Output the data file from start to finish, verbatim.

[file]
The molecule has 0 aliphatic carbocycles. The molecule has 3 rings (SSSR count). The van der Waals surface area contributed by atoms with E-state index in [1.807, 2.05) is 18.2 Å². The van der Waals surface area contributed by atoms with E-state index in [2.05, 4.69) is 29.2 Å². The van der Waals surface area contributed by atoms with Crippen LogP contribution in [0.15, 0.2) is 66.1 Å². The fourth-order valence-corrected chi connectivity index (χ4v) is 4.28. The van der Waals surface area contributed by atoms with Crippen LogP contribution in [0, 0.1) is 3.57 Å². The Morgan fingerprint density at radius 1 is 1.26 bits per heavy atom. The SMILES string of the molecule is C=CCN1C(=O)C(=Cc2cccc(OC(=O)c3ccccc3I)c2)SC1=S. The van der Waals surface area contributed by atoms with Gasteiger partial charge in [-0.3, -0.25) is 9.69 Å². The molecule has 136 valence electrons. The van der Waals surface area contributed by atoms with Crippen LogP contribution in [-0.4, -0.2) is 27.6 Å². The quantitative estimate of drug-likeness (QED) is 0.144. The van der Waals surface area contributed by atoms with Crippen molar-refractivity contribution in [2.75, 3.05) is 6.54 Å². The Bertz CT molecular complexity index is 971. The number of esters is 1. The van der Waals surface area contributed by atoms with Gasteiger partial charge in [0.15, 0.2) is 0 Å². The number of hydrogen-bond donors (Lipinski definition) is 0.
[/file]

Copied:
The molecule has 0 aliphatic carbocycles. The molecule has 3 rings (SSSR count). The van der Waals surface area contributed by atoms with E-state index in [1.807, 2.05) is 18.2 Å². The van der Waals surface area contributed by atoms with E-state index in [2.05, 4.69) is 29.2 Å². The van der Waals surface area contributed by atoms with Crippen LogP contribution in [0.15, 0.2) is 66.1 Å². The fourth-order valence-corrected chi connectivity index (χ4v) is 4.28. The van der Waals surface area contributed by atoms with Crippen LogP contribution in [0, 0.1) is 3.57 Å². The Morgan fingerprint density at radius 1 is 1.26 bits per heavy atom. The SMILES string of the molecule is C=CCN1C(=O)C(=Cc2cccc(OC(=O)c3ccccc3I)c2)SC1=S. The van der Waals surface area contributed by atoms with Gasteiger partial charge in [-0.3, -0.25) is 9.69 Å². The molecule has 136 valence electrons. The van der Waals surface area contributed by atoms with Crippen LogP contribution in [-0.4, -0.2) is 27.6 Å². The quantitative estimate of drug-likeness (QED) is 0.144. The van der Waals surface area contributed by atoms with Crippen molar-refractivity contribution in [2.75, 3.05) is 6.54 Å². The Bertz CT molecular complexity index is 971. The number of esters is 1. The van der Waals surface area contributed by atoms with Gasteiger partial charge in [0.15, 0.2) is 0 Å². The number of hydrogen-bond donors (Lipinski definition) is 0.